- Finally, any product made of hemp is fully biodegradable and easily recyclable.
Hemp as a crop is also a standout. The bio-regional model of agriculture focuses on obtaining high value for the resources of the local land, recycling the waste and end products ad infinitum and thereby creating a “closed circle” of farming and industry. Hemp is an elegant solution to the crises created by modern agribusiness and conventional cotton production because:
- Hemp grows well without the use of chemicals: usually no pesticides or fungicides are used because it has few serious fungus or pest problems – although the degree of immunity to attacking organisms has been greatly exaggerated. Several insects and fungi specialize exclusively in hemp! But despite this, the use of pesticides and fungicides are usually unnecessary to get a good yield. No herbicides are generally used because dense plantings shade out weeds; no defoliants are needed (as they are with machine harvested cotton) because the dried foliage is not a problem for harvesting.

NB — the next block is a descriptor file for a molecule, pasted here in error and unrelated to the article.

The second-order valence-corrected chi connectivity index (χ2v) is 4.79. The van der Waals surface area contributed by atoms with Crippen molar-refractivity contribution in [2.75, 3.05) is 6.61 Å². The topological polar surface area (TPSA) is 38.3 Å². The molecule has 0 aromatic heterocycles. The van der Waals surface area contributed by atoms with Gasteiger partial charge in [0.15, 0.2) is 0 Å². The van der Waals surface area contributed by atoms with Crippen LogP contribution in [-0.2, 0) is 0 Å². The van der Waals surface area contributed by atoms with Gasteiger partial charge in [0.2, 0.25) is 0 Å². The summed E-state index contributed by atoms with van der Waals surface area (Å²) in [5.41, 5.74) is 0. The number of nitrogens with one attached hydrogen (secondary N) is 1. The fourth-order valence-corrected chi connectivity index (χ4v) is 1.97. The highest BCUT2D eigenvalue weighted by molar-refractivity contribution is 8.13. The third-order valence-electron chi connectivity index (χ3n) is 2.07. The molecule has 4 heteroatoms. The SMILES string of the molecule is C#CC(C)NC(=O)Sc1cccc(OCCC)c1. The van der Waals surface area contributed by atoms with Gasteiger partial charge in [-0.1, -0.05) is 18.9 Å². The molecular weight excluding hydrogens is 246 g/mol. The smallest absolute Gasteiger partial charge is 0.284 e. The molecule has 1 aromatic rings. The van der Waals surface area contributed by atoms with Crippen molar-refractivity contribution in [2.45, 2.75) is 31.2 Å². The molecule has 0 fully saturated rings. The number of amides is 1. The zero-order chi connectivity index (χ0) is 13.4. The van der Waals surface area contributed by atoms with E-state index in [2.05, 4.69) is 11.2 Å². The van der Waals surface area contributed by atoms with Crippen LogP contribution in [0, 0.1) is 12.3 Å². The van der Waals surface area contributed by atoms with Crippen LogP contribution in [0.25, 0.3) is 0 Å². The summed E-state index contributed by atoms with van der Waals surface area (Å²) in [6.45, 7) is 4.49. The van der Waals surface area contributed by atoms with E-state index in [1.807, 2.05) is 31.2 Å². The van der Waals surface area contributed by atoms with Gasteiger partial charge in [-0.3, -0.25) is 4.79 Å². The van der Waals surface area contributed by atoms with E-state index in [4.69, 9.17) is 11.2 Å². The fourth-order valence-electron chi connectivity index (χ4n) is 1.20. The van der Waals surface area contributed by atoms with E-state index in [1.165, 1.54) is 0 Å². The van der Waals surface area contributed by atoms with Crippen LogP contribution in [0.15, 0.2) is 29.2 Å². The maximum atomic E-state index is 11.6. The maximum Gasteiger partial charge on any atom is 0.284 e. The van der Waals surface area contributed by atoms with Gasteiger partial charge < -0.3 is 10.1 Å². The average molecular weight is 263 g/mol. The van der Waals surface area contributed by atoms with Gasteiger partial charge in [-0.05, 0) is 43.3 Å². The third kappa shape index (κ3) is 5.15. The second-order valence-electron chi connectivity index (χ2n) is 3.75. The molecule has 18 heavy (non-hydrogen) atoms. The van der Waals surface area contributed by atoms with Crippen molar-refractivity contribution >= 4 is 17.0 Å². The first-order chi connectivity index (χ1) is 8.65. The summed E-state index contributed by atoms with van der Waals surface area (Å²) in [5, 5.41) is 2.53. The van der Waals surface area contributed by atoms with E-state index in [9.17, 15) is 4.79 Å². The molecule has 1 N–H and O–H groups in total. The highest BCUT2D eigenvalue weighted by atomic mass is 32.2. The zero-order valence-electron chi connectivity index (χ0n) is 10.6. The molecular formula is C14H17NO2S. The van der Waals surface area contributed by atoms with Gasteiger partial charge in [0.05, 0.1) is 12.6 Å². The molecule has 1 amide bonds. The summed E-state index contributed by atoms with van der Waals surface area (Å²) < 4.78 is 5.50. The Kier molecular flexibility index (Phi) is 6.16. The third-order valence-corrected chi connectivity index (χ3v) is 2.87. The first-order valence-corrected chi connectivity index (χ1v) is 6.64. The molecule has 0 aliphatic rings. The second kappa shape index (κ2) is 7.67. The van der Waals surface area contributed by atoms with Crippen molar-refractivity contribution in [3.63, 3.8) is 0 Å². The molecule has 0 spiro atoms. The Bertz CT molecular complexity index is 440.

- Hemp requires less water to thrive than cotton – is actually drought tolerant – and usually grows well without irrigation. Globally, 77% of cotton crops are irrigated.
- Hemp has a fiber yield higher than any other agricultural crop, thereby requiring less land for equal yield:
Average fiber production, in pounds, per acre:
|Conventional cotton||Organic cotton||Flax||Wool||Hemp|
|121 – 445 lbs.||80 – 102 lbs.||323 – 465 lbs.||62 lbs.||485 – 809 lbs.|
Source: UK-government funded project at University of London, “Demi: design for sustainability” (www.demi.org.uk), © Kate Fletcher, 1999
This yield translates into high biomass, which can be converted into fuel in the form of clean-burning alcohol, or no-sulphur man-made coal.
The most widespread claim for the environmental friendliness of hemp is that it has the potential to save trees that otherwise would be harvested for the production of pulp. If hemp reduces the need to harvest trees for building materials or other products, its use as a wood substitute will tend to contribute to preserving biodiversity. Hemp may also enhance forestry management by responding to short-term fiber demand while trees reach their ideal maturation. In developing countries where fuel wood is becoming increasingly scarce and food security is a concern, the introduction of a dual-purpose crop such as hemp to meet food, shelter, and fuel needs may contribute significantly to preserving biodiversity.